My husband feeding October Dawn(Toby) some horsebread.
I've been toying with the idea of horsebread for a while. Originally, I found a reference to "horsebread" in a manual on keeping horses. It refers to how many loaves of horsebread each horse got in addition to hay and grain.
Horsebread. Horsebread? What the heck is horsebread?
Who, what, when, where, why.
When is pretty easy, they used it in SCA period at least from the 1350's. I found it mentioned in The Horse in Medieval England. That is what caused me to be interested. I've found that it didn't go out of "style" till quite modern times (well into the 1800's).
(The Horse in Medieval England, pg 16 "These peas and beans were converted into horsebread. . .")
Who used it is pretty easy. Horse keepers gave it to the horses as part of their feed. Who made it though? There are references to different kinds of bakers, some of which could bake horsebread and some not. Those who couldn't make horsebread generally made the finer sorts of bread.
What is it? Bread to feed to horses. But then there are references to people eating it too.
Why did they use it? There must be a reason for it. Would there be a reason of economy or convenience? Perhaps both?
How was it made? Are there any recipes out there? That would be "what" too!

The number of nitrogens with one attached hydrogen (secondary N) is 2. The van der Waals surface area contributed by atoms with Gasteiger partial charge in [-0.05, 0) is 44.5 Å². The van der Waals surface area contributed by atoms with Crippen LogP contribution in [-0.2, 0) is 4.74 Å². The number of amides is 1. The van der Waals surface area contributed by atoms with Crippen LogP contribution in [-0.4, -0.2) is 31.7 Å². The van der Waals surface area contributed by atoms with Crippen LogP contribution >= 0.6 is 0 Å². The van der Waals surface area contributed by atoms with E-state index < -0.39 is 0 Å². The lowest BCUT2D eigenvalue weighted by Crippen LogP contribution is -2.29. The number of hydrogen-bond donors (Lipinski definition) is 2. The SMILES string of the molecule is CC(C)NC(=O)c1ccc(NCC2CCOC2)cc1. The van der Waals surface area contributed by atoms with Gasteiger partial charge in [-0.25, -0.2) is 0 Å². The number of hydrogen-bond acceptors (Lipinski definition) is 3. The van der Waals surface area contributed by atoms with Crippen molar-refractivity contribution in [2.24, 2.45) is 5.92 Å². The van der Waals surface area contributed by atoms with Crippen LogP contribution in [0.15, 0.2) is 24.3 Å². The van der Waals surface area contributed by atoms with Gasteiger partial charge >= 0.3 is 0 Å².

Where is Europe. England for sure, chances are good that it was used elsewhere.
When the original mention I found was mid-1300's, Gervase Markham, Chris Marlowe, and Ben Jonson are late 1500-early 1600's and there are mentions of horse bread right up to this the 20th century.
"O, brave, Robin! shall I have Nan Spit, and to mine own use? On that condition I'll feed thy devil with horse-bread as long as he lives, of free cost."
(Christopher Marlowe Dr. Faustus, scene VIII)
"The bread was suitable for horses, nay, heavier than horse-bread, and the drink tasted of charcoal. The rest of the stuff the cook served up consisted of things the Dean had brought along for our personal consumption."
(Richard Eedes, Iter Boreale (1583) The philological museum)
"You thread-bare, horse-bread-eating rascals, if you would needs have been meddling, could you not have untied it, but you must cut it; and in the midst too! ..."
(Ben Jonson, Every Man Out Of His Humour, Page 4, http://www.simonova.net/library/371-4.html)
"NO Hostler or Inholder shall make his Horse-bread within his Hostery, but Bakers shall make it; and the Assize shall be kept, and the weight be reasonable, after the price of Corn in the Market adjoyning; and they shall sell their Horse-bread, Hay, Oats, Beans, Pease, Provender, and all kind of Victuals, both for Man and Beast, at reasonable gain, having respect to what the same shall be sold for in the Market adjoyning, without taking any thing for Litter."